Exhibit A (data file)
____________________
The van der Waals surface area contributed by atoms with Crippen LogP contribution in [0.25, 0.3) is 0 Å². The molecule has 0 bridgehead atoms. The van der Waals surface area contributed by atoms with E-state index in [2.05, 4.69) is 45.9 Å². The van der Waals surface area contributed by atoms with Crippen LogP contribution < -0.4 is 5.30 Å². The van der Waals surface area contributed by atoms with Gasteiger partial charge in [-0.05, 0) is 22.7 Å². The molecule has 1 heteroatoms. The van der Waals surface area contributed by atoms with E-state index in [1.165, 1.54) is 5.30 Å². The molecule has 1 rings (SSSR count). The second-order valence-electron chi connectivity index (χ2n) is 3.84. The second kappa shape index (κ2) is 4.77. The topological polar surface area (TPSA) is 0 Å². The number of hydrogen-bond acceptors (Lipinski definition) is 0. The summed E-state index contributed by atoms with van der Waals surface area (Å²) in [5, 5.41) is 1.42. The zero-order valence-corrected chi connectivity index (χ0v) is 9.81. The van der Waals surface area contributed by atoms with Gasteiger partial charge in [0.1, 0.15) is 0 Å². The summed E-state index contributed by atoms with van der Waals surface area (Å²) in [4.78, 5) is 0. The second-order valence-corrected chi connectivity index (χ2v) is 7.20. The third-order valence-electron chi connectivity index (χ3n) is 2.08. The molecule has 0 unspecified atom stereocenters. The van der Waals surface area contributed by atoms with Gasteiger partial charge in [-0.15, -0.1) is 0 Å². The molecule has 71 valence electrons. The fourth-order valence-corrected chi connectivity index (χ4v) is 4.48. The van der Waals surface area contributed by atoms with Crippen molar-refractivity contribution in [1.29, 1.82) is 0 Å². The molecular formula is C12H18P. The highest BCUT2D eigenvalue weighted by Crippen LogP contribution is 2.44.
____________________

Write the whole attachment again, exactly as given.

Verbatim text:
The van der Waals surface area contributed by atoms with Crippen LogP contribution in [0.25, 0.3) is 0 Å². The molecule has 0 bridgehead atoms. The van der Waals surface area contributed by atoms with E-state index in [2.05, 4.69) is 45.9 Å². The van der Waals surface area contributed by atoms with Crippen LogP contribution < -0.4 is 5.30 Å². The van der Waals surface area contributed by atoms with Gasteiger partial charge in [-0.05, 0) is 22.7 Å². The molecule has 1 heteroatoms. The van der Waals surface area contributed by atoms with E-state index in [1.165, 1.54) is 5.30 Å². The molecule has 1 rings (SSSR count). The second-order valence-electron chi connectivity index (χ2n) is 3.84. The second kappa shape index (κ2) is 4.77. The topological polar surface area (TPSA) is 0 Å². The number of hydrogen-bond acceptors (Lipinski definition) is 0. The summed E-state index contributed by atoms with van der Waals surface area (Å²) in [5, 5.41) is 1.42. The zero-order valence-corrected chi connectivity index (χ0v) is 9.81. The van der Waals surface area contributed by atoms with Gasteiger partial charge in [0.1, 0.15) is 0 Å². The summed E-state index contributed by atoms with van der Waals surface area (Å²) in [4.78, 5) is 0. The second-order valence-corrected chi connectivity index (χ2v) is 7.20. The third-order valence-electron chi connectivity index (χ3n) is 2.08. The molecule has 0 unspecified atom stereocenters. The van der Waals surface area contributed by atoms with Gasteiger partial charge in [-0.15, -0.1) is 0 Å². The molecule has 71 valence electrons. The fourth-order valence-corrected chi connectivity index (χ4v) is 4.48. The van der Waals surface area contributed by atoms with Crippen molar-refractivity contribution in [1.29, 1.82) is 0 Å². The molecular formula is C12H18P. The highest BCUT2D eigenvalue weighted by Crippen LogP contribution is 2.44.